Little Fictions, the seventh studio album by English indie hit makers Elbow, is a gentle record that creates a lilting atmosphere through expressive percussion beats and string instruments. It is an album to be listened to in its entirety, rather than playing a single song. It’s a cinematic album, one that is sure to make the listener feel like they are walking through their own soundtrack.
The album kicks off with ‘Magnificent (She Says)’, which almost acts as a symphony for the album. The production on Little Fictions verges on excellent, which stands at odds with the band’s attempts to retain a DIY quality to the sound with strained vocals that seem to be putting on a front to sound live, such as on ‘Gentle Storm,’ an off-kilter piece that begs the listener to fall in love with the singer. Perhaps after twenty years making music, Elbow are struggling with the concept that well-made music can still be considered alternative.
The British indie band’s sound is a musical institution, but it feels somewhat manufactured on this release. ‘Trust the Sun’ matches the Briticisms of Guy Garvey’s voice with deeply soft bass lines – it’s beautifully put together, but it does feel like the band are earnestly shouting that they are just like all the other British bands who might not have the budget for a studio album.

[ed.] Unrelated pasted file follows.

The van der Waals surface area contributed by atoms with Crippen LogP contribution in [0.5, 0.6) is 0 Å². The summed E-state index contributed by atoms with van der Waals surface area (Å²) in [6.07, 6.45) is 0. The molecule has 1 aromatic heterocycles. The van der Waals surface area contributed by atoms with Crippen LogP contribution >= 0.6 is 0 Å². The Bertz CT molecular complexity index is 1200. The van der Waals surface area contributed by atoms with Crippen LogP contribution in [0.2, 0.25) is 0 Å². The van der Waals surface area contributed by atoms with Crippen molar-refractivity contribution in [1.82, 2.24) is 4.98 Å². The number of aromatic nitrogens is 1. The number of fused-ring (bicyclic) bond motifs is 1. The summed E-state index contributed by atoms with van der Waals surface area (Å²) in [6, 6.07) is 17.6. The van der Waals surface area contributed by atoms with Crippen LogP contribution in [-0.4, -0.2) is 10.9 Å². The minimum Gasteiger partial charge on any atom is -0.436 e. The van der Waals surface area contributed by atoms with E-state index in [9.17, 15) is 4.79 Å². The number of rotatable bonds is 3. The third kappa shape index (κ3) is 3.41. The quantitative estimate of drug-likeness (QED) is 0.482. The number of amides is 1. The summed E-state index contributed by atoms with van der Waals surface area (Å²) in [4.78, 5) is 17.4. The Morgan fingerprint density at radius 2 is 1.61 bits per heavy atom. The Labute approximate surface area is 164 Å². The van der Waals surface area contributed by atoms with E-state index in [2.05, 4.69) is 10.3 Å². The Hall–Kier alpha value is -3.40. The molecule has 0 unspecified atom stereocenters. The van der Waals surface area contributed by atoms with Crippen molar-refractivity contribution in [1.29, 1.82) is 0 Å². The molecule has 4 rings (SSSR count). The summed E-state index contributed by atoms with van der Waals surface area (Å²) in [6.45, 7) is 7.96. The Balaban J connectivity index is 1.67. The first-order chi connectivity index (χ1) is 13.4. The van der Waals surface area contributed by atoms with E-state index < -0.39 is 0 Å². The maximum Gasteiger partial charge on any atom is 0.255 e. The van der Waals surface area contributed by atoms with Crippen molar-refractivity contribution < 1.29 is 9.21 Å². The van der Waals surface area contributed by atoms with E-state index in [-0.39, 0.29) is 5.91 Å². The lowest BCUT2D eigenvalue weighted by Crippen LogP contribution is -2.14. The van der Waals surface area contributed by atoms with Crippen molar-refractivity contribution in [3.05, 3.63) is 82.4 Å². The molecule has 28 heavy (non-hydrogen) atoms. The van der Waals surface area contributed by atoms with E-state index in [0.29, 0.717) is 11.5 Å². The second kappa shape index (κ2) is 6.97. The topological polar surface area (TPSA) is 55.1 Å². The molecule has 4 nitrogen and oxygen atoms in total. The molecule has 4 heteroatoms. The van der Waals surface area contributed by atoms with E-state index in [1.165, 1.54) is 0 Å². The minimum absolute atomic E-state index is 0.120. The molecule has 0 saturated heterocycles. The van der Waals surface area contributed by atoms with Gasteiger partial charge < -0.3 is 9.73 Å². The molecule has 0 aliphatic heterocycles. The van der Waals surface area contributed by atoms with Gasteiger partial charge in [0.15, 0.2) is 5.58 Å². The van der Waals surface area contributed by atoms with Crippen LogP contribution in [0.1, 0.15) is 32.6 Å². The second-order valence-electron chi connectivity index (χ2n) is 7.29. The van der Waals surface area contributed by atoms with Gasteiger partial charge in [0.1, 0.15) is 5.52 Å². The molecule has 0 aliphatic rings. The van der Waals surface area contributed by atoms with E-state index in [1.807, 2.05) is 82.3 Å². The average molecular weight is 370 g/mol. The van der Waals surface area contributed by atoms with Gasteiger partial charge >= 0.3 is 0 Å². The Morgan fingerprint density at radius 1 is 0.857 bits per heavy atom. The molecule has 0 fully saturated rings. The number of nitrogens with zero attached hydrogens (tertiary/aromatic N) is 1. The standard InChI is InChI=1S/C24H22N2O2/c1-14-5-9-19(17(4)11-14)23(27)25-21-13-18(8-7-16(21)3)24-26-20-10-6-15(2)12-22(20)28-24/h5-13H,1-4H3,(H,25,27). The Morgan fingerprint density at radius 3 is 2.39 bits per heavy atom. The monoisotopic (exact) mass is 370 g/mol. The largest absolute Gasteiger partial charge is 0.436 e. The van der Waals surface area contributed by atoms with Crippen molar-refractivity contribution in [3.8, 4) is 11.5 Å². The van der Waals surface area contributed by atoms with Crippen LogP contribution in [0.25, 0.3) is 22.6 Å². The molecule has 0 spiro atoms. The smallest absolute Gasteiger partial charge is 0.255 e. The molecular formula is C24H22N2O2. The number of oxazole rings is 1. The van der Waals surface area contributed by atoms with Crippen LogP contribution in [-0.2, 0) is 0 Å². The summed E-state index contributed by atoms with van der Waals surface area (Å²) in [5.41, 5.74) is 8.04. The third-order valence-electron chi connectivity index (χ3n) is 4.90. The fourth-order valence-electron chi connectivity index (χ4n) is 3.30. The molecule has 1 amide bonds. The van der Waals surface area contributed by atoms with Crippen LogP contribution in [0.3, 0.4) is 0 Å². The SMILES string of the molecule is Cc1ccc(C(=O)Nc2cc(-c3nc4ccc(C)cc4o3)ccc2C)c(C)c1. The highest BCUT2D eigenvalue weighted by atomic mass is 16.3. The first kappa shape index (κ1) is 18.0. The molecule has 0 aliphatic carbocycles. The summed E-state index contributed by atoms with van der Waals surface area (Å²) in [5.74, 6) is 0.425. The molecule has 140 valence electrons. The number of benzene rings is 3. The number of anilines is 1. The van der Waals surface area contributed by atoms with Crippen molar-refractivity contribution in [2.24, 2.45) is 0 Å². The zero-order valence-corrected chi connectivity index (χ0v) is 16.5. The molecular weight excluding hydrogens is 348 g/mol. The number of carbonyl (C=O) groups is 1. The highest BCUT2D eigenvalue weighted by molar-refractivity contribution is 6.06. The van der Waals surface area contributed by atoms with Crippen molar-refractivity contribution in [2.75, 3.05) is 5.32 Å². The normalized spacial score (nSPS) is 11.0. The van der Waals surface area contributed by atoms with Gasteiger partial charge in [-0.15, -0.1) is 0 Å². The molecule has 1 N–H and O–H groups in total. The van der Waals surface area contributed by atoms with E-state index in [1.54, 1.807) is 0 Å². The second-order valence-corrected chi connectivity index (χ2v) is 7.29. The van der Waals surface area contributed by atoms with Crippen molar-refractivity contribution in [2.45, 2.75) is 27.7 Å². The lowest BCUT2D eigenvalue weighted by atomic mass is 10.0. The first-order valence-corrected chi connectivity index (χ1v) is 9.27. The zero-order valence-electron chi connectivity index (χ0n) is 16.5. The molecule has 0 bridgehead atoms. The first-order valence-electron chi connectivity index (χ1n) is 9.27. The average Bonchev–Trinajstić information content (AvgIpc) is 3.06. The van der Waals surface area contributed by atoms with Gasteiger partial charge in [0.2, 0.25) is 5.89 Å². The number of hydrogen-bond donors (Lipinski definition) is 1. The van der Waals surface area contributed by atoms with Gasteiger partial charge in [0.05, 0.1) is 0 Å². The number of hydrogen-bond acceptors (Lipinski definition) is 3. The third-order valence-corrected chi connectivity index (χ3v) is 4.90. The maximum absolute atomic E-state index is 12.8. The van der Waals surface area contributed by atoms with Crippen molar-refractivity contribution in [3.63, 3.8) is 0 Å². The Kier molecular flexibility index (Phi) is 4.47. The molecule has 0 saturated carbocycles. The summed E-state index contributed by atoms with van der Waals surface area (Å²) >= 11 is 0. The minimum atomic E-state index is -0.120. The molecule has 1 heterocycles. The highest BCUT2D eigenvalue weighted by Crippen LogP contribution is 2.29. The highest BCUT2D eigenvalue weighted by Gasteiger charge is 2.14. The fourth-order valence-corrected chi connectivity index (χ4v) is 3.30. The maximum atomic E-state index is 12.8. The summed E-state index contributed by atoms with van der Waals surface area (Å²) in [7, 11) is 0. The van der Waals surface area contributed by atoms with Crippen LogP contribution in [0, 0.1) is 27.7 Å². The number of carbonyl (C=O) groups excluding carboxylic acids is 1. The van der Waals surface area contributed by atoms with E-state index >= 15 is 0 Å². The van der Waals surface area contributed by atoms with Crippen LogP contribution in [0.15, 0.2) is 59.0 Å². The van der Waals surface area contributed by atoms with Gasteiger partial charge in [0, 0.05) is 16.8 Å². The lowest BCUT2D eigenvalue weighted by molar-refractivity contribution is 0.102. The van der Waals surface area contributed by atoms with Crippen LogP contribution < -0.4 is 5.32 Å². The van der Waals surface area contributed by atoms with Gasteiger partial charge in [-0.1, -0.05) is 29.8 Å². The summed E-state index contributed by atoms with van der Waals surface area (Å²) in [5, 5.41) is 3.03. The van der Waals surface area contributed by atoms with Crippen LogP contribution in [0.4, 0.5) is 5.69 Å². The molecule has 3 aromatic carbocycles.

It’s when Elbow doesn’t insist on sounding like an alternative band that the best songs emerge – ‘Head for Disco’ is a fun tune with lines about running away together in a fantasy where Garvey’s other half can indulge in being “perverted old timers/I’ll feed you one liners.”
There’s earnestness to the album that is completely at odds with the band’s career. Elbow are a successful band with a great career, and this is a good album. The instrumentals are superb, it’s a pleasure to listen to Garvey’s vocal tones – but acts of false authenticity, such as a perfect fade-out in ‘Kindling’ to the band discussing how the song sounded as if the microphone was accidentally left on undermine the band.